Today, despite all the hype from the crypto community, blockchain is gaining adoption across enterprises in multiple industries. Companies finally realise that blockchain doesn’t mean crypto, and that by using blockchain it doesn’t mean they are going to be aligning with money launderers. And they can use blockchain for supply chain management, identity, asset tracking and more – without ever doing anything with crypto – or be a part of the latest craze – DeFi.

But what of the message from the ghost of Blockchain future?

Relying on the quote from Roy Amara, a Stanford computer scientist in the 1960s, “we overestimate the impact of technology in the short-term and underestimate the effect in the long run.” 

Here are my predictions for blockchain in 2021:

  • Blockchain is recognised as a critical element of infrastructure by at least one government, and work is started to create a framework for a new type of public service – owned and maintained by the public.
  • Enterprises grow to appreciate and adopt the value of distributed computing and storage systems like the ones available from blockchain-style technology. 
  • Blockchain will be seen to play a pivotal role in safely, securely and privately sharing information about vaccinations at a global level.
  • Blockchain will finally throw off the shackles of its association with cryptocurrencies, leaving projects like DeFi to languish by the side of the digital highway. At the same time, blockchain will deliver projects around creating real business value is created.
  • People in IT departments and boardrooms will actually talk less about blockchain and more about working together with other companies in a trusted way.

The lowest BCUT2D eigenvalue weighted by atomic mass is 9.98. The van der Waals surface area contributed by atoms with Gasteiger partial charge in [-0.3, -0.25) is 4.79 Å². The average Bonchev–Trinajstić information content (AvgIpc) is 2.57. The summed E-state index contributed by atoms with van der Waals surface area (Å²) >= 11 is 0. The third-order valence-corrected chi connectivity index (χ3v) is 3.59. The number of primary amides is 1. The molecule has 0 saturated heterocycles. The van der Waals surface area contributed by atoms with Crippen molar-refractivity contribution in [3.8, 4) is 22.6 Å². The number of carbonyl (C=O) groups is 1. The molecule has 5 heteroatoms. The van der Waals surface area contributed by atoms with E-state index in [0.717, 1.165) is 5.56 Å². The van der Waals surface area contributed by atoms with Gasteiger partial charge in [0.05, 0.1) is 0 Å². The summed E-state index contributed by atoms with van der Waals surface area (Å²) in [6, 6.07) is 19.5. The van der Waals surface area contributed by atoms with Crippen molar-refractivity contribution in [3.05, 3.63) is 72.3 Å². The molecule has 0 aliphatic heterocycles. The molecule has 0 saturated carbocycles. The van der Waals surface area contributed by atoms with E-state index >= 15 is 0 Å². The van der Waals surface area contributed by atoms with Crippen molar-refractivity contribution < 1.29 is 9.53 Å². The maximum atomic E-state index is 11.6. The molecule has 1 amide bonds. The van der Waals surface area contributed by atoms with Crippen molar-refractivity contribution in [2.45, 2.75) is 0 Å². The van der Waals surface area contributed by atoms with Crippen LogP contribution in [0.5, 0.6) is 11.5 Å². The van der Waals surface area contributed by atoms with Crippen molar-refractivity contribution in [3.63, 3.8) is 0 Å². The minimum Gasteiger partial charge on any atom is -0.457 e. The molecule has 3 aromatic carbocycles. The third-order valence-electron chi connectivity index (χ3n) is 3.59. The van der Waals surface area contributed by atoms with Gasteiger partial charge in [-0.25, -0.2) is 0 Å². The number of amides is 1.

We overestimate the impact of technology in the short-term and underestimate the effect in the long run

Now back to the story!

Tiny Retail Investor Tim has just eaten his Christmas pudding, and he found the lucky sixpence. No – he didn’t buy any bitcoin that day. Tim knows that gambling is risky, and buying bitcoin is even more perilous than a weekend trip to Vegas.

And as for Ebeneezer Regulator, he awoke the next morning with a spring in his step and set out to ensure that there was appropriate crypto regulations to protect Tiny Retail Investor Tim from the crypto conmen shilling their coins to frothing Twitterati and Telegram fans.

You’ll have to read the whole story (not yet written) to find out if they all lived happily ever after!

And on an end of the year note, I want to say thank you to some extraordinary people who have been part of the Blockchain Rookies story since we first started it as a WhatsApp group in September 2017:

My Co-Founder: Caroline Day

Partner in Crime and New Business: Jon Walsh

Big Kahuna at Large: James Bowater here at CryptoAM

And all the rest of you who have come along on the journey in reading, listening and watching Blockchain Rookies content throughout the year.

Thank you!

And remember: Blockchain is still very new. There are no gurus. There are no experts. We’re all still learning. We are all Blockchain Rookies!

Troy Norcross, Co-Founder Blockchain Rookies